Well, when I was working with Jerry Bock, we had a process that was unique in my experience with people Iâve worked with. Once we knew what the project was about, we would go into our respective studios and begin to work, not together, but alone. And Jerry would come up with song ideas and work on them, and then when he had them to the point where he thought they were finished heâd put them on tape. And eventually, heâs send me a tape with anywhere from ten to twenty numbers on it, and I would listen, and I must say he was very generous, because on any tape, there might be only two or three songs that I thought I could use. But that was how we always started. I waited for him to send me music, and then I would pick two or three songs from the tape, and I would put lyrics to them. And then eventually, I would have an idea for a song where I would just start writing lyrics without music. When our collaboration broke up some years ago, I got very curious about which more often came first in our work, the music or lyrics. So I went through all of our shows, and I made a list of all of the songs, and to the best of my recollection I tried to remember which came first in each case. And I was surprised, because it turned out to be 50-50.
How did the book fit into the process?
The book always came first. The book had to come first, for two reasons. One is that I had to know what the characters were doing that made them need to sing. And the other thing is that as the book writer began to develop the characters, I had to study them and see how they spoke. Because when they sang, theyâd have to sound like the same person who was speaking.
Thatâs incredibly clear in Fiddler. Especially with a character like Tevye, who has all those direct-address monologues to the audience, and then when he sings, he sounds almost exactly the same. Itâs the same character with the same thoughts.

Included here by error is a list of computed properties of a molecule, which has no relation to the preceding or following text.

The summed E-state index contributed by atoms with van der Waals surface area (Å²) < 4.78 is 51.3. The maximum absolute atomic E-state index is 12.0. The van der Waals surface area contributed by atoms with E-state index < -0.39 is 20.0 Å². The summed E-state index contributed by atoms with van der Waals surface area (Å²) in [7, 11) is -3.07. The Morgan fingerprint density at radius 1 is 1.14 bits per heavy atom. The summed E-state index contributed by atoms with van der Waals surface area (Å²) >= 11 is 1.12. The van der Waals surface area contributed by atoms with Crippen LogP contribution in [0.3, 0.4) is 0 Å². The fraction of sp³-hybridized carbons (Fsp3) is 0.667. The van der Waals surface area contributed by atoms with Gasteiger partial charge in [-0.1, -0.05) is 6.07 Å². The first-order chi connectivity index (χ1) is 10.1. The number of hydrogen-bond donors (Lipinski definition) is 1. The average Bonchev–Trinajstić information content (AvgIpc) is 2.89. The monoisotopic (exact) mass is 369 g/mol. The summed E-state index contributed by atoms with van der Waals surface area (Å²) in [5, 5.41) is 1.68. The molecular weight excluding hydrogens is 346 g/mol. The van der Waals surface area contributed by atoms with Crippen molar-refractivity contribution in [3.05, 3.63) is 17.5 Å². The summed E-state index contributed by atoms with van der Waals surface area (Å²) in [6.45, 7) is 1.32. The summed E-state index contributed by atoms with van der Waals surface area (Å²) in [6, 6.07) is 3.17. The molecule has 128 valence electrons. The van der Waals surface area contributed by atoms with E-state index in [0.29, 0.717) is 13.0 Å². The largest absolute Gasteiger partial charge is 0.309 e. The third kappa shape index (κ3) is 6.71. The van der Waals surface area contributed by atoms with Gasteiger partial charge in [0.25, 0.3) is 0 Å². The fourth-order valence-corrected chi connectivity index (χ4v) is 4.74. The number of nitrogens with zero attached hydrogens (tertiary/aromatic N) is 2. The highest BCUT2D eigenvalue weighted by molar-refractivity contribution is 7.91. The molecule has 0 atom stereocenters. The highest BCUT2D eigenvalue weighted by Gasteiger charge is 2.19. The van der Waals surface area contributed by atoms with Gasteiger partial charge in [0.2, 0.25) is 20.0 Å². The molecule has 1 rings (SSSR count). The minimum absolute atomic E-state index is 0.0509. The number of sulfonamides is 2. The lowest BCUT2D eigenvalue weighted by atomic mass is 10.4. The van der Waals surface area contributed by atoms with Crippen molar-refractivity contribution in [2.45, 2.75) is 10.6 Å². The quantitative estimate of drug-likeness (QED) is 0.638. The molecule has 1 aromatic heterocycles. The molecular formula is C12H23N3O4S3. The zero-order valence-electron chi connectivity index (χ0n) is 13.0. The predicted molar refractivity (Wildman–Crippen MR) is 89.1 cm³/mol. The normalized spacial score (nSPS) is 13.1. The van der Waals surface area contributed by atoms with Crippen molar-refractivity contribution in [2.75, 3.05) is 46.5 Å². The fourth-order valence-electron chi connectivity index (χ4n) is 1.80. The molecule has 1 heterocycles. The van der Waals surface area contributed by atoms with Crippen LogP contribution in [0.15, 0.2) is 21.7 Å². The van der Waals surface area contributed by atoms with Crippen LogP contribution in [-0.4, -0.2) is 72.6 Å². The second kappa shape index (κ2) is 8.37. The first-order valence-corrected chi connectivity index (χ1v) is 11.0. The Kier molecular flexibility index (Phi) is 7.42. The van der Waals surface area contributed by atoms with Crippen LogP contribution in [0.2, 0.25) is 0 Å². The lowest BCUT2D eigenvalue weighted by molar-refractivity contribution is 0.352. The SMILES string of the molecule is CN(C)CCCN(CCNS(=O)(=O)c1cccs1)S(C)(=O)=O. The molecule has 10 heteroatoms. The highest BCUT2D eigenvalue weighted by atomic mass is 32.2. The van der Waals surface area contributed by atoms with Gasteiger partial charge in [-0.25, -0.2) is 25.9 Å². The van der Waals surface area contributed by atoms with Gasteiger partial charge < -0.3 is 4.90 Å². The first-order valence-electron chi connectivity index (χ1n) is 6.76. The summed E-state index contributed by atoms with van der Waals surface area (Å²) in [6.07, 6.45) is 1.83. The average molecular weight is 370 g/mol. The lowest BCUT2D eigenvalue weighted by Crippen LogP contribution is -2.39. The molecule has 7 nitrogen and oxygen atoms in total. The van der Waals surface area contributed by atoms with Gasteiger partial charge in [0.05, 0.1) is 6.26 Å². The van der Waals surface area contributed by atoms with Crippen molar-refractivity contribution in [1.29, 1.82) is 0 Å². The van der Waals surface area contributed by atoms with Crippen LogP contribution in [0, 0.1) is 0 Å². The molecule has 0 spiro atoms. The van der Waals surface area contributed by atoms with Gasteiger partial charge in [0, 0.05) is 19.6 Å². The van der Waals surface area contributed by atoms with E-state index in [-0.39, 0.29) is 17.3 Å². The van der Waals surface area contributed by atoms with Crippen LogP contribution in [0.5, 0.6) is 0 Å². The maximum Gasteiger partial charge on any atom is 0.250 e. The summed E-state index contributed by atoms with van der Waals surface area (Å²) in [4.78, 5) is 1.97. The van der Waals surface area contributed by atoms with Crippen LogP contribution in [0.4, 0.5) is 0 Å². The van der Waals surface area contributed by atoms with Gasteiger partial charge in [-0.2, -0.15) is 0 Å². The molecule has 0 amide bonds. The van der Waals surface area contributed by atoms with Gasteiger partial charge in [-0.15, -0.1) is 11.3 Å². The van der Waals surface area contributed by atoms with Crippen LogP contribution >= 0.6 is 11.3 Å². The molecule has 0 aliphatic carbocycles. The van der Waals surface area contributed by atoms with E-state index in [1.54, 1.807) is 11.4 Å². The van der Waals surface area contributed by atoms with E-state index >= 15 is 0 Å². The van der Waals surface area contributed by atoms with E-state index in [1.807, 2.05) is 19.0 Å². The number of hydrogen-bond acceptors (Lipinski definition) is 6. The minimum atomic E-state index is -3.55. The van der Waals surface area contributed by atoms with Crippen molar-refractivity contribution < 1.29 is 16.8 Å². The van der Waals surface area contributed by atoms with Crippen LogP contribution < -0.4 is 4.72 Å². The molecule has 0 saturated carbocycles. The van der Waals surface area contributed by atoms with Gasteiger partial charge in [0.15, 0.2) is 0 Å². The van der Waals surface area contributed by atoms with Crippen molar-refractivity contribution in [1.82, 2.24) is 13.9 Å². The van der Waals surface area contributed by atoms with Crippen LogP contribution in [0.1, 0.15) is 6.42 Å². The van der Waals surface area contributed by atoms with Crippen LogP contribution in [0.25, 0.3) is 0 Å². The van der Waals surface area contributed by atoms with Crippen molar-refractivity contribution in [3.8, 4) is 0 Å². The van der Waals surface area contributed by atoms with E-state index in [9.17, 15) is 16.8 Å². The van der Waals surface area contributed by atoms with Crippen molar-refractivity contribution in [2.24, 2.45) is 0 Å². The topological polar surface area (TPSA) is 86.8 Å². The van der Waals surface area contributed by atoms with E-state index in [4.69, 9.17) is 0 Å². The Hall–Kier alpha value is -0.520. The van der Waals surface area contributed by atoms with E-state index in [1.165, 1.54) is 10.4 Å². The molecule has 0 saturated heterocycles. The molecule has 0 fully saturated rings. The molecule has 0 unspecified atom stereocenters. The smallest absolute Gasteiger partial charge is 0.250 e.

Yes. We worked very hard to achieve that.
Do you have a song thatâs a particular favorite of yours in Fiddler, or particularly meaningful to you?
Thereâs a song called âDo You Love Me,â a duet between Tevye and Golde in the second act. I had the idea for it in rehearsal when we were in Detroit for our pre-Broadway tryout, and I went for long walks every dayâŠ It took me about a week to write that lyric, and that lyric is not that long. But finally I finished it, and I gave it to Jerry Bock, and I thought it didnât look like a lyric, it looked like a scene, and I just said, ‘Well, do the best you can.’ So it went into the show and it worked. And then about three days later, I went to see a matinee, and when Zero Mostel and Maria Karnilova sang that song, to my surprise, I suddenly began to sob. I had to leave the theater because I was afraid of disturbing the audience, and I got outside and I thought, why am I crying? And I realized I had written about my parents, and how I wished that they had the relationship that Tevye and Golde had.
What was it like working with Zero Mostel? He was known for his improvisations, and sort of going off-piste, so to speak. How did that affect the show?
Thatâs a hard question to answer because I have never been able to write the right songs before we go into rehearsal. So Iâm always off at home or off in the hotel room during the rehearsal period, and I didnât get much of a chance to watch Zero work. But on stage, we had a lot of complaints from professional people who saw the show. Audiences generally loved Zero, whatever he did. But professionals would pull me aside and say, “Do you know that Zeroâs doing this?” He didnât add dialogue, but he would change staging. Heâd do whatever he wanted, and because he was very funny the audiences loved him.
But one time we had an actual problem. A critic from a Kentucky paper had come to New York and seen the show, and when he went back to Kentucky, he wrote a piece in his newspaper, and it said, âWhile I was in New York, I saw Fiddler on the Roof. Itâs a darling show and I hope you see it someday, but try to see it without Zero Mostel.â He felt that Zero was distorting every scene that he was in. And of course, that was very worrying to all of us, especially to our producer, Hal Prince. So Hal wrote a letter to Zero, which said something like, âDear Zero, we think youâre a genius and we love everything youâre doing, but every so often you do something that crosses a line and weâd like to be able to talk to you when that happens.â We thought it was a very diplomatic letter, but Zero didnât think so, and he said, in essence, “Nobody tells me what to do in this show, this show wouldnât be a success without me.” He was very difficult.Â But he had his reasons.